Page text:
Reigning Aviva Premiership champions Saracens made it four wins out of five this season and maintained their unbeaten run away from Vicarage Road as they beat Exeter 17-13 at Sandy Park.
But hosts Exeter kept battling until the final whistle in search of a losing bonus point. After a very fast opening half in the Devon sunshine at Sandy Park, Saracens led 10-6 after Owen Farrell broke through for the only try, which Charlie Hodgson converted. Farrell then took over the kicking duties and, kicking into a light breeze, landed a penalty while fly-half Ignacio Mieres was on target with two of his three attempts for the Chiefs.
Hodgson scored what looked like being the only points of the second half as he converted his own touchdown. But with time up on the clock the Chiefs took a quick tap penalty through replacement scrum-half Kevin Barrett and number eight Ritchie Baxter went over the line, with Mieres adding the conversion for the bonus point.
With just over ten minutes remaining the Chiefs' openside flanker James Scaysbrook went off injured and, with replacement prop Alan Paver also off, they continued with seven players in the pack and uncontested scrums.
Exeter's head coach Rob Baxter had planned to make just one change to the starting line-up, with Aly Muldowney making his first start in the second-row in place of fellow summer signing Peter Short. But the Chiefs boss was forced to make one other change when New Zealand Maori prop Hoani Tui failed a late fitness test on a torn calf. Ireland A prop John Andress was promoted from the bench and Alan Paver, who is on loan from Cornish Pirates, was added to the replacements.
The visitors had South Africa international Schalk Brits back at hooker after he missed last weekend's victory over Leicester Tigers. James Short started on the left wing and Jamie George and Joe Maddock reverted to the replacements bench.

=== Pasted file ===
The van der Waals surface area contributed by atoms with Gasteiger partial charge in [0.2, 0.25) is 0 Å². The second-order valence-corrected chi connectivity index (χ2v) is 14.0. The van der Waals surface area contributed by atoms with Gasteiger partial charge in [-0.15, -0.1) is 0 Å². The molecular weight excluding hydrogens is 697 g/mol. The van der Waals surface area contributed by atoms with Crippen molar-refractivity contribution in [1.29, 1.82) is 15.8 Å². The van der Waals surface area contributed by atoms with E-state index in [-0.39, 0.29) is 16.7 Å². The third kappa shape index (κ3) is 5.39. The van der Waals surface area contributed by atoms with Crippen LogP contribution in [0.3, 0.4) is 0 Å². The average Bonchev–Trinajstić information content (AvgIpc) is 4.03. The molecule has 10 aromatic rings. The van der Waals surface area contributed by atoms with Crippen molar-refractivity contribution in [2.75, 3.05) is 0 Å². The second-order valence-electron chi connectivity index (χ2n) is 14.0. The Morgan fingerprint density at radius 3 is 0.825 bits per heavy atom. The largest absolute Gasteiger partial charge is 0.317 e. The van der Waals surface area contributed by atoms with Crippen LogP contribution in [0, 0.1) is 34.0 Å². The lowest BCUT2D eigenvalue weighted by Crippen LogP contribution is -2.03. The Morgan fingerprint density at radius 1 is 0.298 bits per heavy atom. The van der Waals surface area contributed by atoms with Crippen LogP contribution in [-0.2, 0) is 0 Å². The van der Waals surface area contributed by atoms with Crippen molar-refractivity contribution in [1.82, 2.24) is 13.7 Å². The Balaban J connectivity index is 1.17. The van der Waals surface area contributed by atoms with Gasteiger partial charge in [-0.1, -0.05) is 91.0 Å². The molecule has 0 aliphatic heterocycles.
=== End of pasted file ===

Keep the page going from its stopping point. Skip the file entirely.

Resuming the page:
Saracens were on the scoreboard after just four minutes, with the referee playing the advantage as outside centre Farrell burst through for the touchdown, Hodgson adding the extras. Mieres was just short and wide with a penalty attempt from just inside his own half a couple of minutes later but the Argentine made no mistake with his next attempt from 38 metres.
Exeter's outside centre Sireli Naqelevuki made a couple of breaks into the Saracens half, with the second taken on by right wing Nic Sestaret who cut back infield but was stopped ten metres from the line.
Saracens were quickly back into the Chiefs half and Farrell, who had taken over the kicking duties from a slightly dazed Hodgson, landed a 35-metre penalty.
Going in to the final ten minutes of the half, Saracens skipper Steve Borthwick was warned by referee JP Doyle that his front row had stood up twice at a 22-metre scrum and Mieres landed his second penalty.
The Chiefs mounted another attack down the right touchline through inside centre Jason Shoemark, but fullback Luke Arscott was stopped five metres from the line by Short. With 40 minutes of the half completed on the clock Saracens were awarded another penalty on the Chiefs 22 and close to the left touchline, but Farrell's attempt went wide of the posts as the visitors led 10-6 at the break.
Both sides were matched for the opening 15 minutes of the second period but neither troubled the scoreboard.
Approaching the midway point of the half, Saracens kicked a penalty to the right corner and when the ball was worked into midfield Shoemark came out of the line and Hodgson went through the gap before adding the extras.
Five minutes later the Chiefs took the same option but from the resultant maul Barrett was penalised for pulling off Borthwick's scrum cap and the visitors relieved the pressure. Despite being a man down and with uncontested scrums, the Chiefs went in search of another score as replacement wing Bryan Rennie chipped ahead to collect the ball but lacked support against a strong defence.
Exeter were finally rewarded for their efforts as Barrett took a tap penalty and, when he reached for the line and was stopped short, Baxter took on the charge for the vital touchdown which Mieres converted.